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Is Sipef (EBR:SIP) Using Too Much Debt?

Simply Wall St

Some say volatility, rather than debt, is the best way to think about risk as an investor, but Warren Buffett famously said that 'Volatility is far from synonymous with risk.' When we think about how risky a company is, we always like to look at its use of debt, since debt overload can lead to ruin. Importantly, Sipef NV (EBR:SIP) does carry debt. But should shareholders be worried about its use of debt?

When Is Debt Dangerous?

Generally speaking, debt only becomes a real problem when a company can't easily pay it off, either by raising capital or with its own cash flow. Ultimately, if the company can't fulfill its legal obligations to repay debt, shareholders could walk away with nothing. While that is not too common, we often do see indebted companies permanently diluting shareholders because lenders force them to raise capital at a distressed price. Of course, plenty of companies use debt to fund growth, without any negative consequences. When we examine debt levels, we first consider both cash and debt levels, together.

View our latest analysis for Sipef

What Is Sipef's Net Debt?

As you can see below, at the end of June 2019, Sipef had US$157.0m of debt, up from US$104.9m a year ago. Click the image for more detail. However, it does have US$24.5m in cash offsetting this, leading to net debt of about US$132.5m.

ENXTBR:SIP Historical Debt, September 14th 2019

A Look At Sipef's Liabilities

According to the last reported balance sheet, Sipef had liabilities of US$165.3m due within 12 months, and liabilities of US$99.2m due beyond 12 months. Offsetting this, it had US$24.5m in cash and US$70.2m in receivables that were due within 12 months. So it has liabilities totalling US$169.8m more than its cash and near-term receivables, combined.

Sipef has a market capitalization of US$498.7m, so it could very likely raise cash to ameliorate its balance sheet, if the need arose. However, it is still worthwhile taking a close look at its ability to pay off debt.

In order to size up a company's debt relative to its earnings, we calculate its net debt divided by its earnings before interest, tax, depreciation, and amortization (EBITDA) and its earnings before interest and tax (EBIT) divided by its interest expense (its interest cover). Thus we consider debt relative to earnings both with and without depreciation and amortization expenses.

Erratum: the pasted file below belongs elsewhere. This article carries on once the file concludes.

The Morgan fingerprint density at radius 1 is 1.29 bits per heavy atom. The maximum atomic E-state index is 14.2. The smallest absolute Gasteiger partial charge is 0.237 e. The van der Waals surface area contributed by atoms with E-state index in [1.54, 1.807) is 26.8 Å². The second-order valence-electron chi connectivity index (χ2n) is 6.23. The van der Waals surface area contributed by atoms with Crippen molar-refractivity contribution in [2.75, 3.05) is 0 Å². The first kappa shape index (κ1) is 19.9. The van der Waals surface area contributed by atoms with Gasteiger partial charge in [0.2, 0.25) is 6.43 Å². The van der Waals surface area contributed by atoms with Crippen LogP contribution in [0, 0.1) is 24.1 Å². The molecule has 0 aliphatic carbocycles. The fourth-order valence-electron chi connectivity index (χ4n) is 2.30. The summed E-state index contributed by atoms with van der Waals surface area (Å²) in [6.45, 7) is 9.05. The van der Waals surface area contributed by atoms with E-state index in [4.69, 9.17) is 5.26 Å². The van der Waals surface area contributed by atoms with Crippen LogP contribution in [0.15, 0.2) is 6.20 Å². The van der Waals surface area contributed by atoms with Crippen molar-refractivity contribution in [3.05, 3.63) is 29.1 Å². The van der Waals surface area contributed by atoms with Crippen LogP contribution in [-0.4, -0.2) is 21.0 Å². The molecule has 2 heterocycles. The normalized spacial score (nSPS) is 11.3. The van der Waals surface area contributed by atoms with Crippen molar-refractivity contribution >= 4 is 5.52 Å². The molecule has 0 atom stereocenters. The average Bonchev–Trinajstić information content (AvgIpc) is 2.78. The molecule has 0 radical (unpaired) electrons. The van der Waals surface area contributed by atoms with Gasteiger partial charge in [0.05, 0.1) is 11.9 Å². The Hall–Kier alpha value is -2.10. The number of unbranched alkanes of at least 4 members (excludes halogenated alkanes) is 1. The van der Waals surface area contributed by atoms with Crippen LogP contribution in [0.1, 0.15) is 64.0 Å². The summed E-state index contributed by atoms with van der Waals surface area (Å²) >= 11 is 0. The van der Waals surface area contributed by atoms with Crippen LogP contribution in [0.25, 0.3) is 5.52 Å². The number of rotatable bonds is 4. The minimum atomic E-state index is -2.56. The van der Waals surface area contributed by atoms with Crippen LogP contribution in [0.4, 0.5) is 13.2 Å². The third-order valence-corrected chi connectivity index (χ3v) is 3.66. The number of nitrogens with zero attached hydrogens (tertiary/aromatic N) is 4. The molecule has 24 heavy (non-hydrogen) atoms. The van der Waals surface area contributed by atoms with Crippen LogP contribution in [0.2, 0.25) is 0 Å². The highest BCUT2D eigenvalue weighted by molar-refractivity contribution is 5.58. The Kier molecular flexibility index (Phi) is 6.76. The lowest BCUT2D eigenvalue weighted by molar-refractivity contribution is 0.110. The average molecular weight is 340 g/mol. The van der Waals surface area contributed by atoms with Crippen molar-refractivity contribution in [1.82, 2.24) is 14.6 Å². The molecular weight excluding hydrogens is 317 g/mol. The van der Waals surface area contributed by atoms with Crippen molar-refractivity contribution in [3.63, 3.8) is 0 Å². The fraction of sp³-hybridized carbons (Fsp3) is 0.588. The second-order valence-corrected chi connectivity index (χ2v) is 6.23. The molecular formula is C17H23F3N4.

While Sipef's debt to EBITDA ratio (2.8) suggests that it uses some debt, its interest cover is very weak, at 1.8, suggesting high leverage. It seems that the business incurs large depreciation and amortisation charges, so maybe its debt load is heavier than it would first appear, since EBITDA is arguably a generous measure of earnings. So shareholders should probably be aware that interest expenses appear to have really impacted the business lately. Looking on the bright side, Sipef boosted its EBIT by a silky 69% in the last year. Like the milk of human kindness that sort of growth increases resilience, making the company more capable of managing debt. The balance sheet is clearly the area to focus on when you are analysing debt. But it is future earnings, more than anything, that will determine Sipef's ability to maintain a healthy balance sheet going forward. So if you want to see what the professionals think, you might find this free report on analyst profit forecasts to be interesting.

Finally, a business needs free cash flow to pay off debt; accounting profits just don't cut it. So it's worth checking how much of that EBIT is backed by free cash flow. Over the last three years, Sipef reported free cash flow worth 10% of its EBIT, which is really quite low. For us, cash conversion that low sparks a little paranoia about is ability to extinguish debt.

Our View

Sipef's interest cover and conversion of EBIT to free cash flow definitely weigh on it, in our esteem. But the good news is it seems to be able to grow its EBIT with ease. We think that Sipef's debt does make it a bit risky, after considering the aforementioned data points together. That's not necessarily a bad thing, since leverage can boost returns on equity, but it is something to be aware of. Above most other metrics, we think its important to track how fast earnings per share is growing, if at all. If you've also come to that realization, you're in luck, because today you can view this interactive graph of Sipef's earnings per share history for free.

Of course, if you're the type of investor who prefers buying stocks without the burden of debt, then don't hesitate to discover our exclusive list of net cash growth stocks, today.

We aim to bring you long-term focused research analysis driven by fundamental data. Note that our analysis may not factor in the latest price-sensitive company announcements or qualitative material.

If you spot an error that warrants correction, please contact the editor at editorial-team@simplywallst.com. This article by Simply Wall St is general in nature. It does not constitute a recommendation to buy or sell any stock, and does not take account of your objectives, or your financial situation. Simply Wall St has no position in the stocks mentioned. Thank you for reading.